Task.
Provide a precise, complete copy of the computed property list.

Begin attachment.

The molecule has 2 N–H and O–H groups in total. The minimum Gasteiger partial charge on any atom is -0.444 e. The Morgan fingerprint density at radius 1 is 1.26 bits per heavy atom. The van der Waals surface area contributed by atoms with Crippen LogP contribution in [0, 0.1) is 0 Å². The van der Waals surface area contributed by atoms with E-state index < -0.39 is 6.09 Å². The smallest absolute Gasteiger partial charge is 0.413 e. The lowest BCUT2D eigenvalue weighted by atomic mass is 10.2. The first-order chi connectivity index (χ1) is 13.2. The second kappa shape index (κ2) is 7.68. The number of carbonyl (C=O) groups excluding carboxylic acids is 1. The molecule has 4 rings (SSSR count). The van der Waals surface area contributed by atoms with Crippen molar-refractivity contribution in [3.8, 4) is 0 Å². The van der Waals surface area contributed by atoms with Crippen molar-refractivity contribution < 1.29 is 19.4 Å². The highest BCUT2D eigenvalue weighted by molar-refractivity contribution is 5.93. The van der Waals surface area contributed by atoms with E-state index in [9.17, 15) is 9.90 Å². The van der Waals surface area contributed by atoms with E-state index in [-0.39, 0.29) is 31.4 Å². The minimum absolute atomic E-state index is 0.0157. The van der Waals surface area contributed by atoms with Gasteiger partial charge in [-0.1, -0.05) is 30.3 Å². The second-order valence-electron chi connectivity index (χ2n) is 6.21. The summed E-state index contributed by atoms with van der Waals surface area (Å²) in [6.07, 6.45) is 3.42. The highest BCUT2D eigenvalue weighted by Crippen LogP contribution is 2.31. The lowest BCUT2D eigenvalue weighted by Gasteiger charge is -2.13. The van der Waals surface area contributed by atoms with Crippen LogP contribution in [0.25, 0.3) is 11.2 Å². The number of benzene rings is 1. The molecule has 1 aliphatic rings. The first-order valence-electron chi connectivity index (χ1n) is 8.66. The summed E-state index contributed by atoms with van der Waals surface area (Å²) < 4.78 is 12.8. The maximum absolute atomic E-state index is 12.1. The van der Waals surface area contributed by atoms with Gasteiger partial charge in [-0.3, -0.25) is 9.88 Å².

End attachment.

The molecule has 2 N–H and O–H groups in total. The minimum Gasteiger partial charge on any atom is -0.444 e. The Morgan fingerprint density at radius 1 is 1.26 bits per heavy atom. The van der Waals surface area contributed by atoms with Crippen LogP contribution in [0, 0.1) is 0 Å². The van der Waals surface area contributed by atoms with E-state index < -0.39 is 6.09 Å². The smallest absolute Gasteiger partial charge is 0.413 e. The lowest BCUT2D eigenvalue weighted by atomic mass is 10.2. The first-order chi connectivity index (χ1) is 13.2. The second kappa shape index (κ2) is 7.68. The number of carbonyl (C=O) groups excluding carboxylic acids is 1. The molecule has 4 rings (SSSR count). The van der Waals surface area contributed by atoms with Crippen molar-refractivity contribution in [3.8, 4) is 0 Å². The van der Waals surface area contributed by atoms with Crippen molar-refractivity contribution < 1.29 is 19.4 Å². The highest BCUT2D eigenvalue weighted by molar-refractivity contribution is 5.93. The van der Waals surface area contributed by atoms with E-state index in [9.17, 15) is 9.90 Å². The van der Waals surface area contributed by atoms with E-state index in [-0.39, 0.29) is 31.4 Å². The minimum absolute atomic E-state index is 0.0157. The van der Waals surface area contributed by atoms with Gasteiger partial charge in [-0.1, -0.05) is 30.3 Å². The second-order valence-electron chi connectivity index (χ2n) is 6.21. The summed E-state index contributed by atoms with van der Waals surface area (Å²) in [6.07, 6.45) is 3.42. The highest BCUT2D eigenvalue weighted by Crippen LogP contribution is 2.31. The lowest BCUT2D eigenvalue weighted by Gasteiger charge is -2.13. The van der Waals surface area contributed by atoms with Crippen LogP contribution in [0.25, 0.3) is 11.2 Å². The number of benzene rings is 1. The molecule has 1 aliphatic rings. The first-order valence-electron chi connectivity index (χ1n) is 8.66. The summed E-state index contributed by atoms with van der Waals surface area (Å²) < 4.78 is 12.8. The maximum absolute atomic E-state index is 12.1. The van der Waals surface area contributed by atoms with Gasteiger partial charge in [-0.3, -0.25) is 9.88 Å².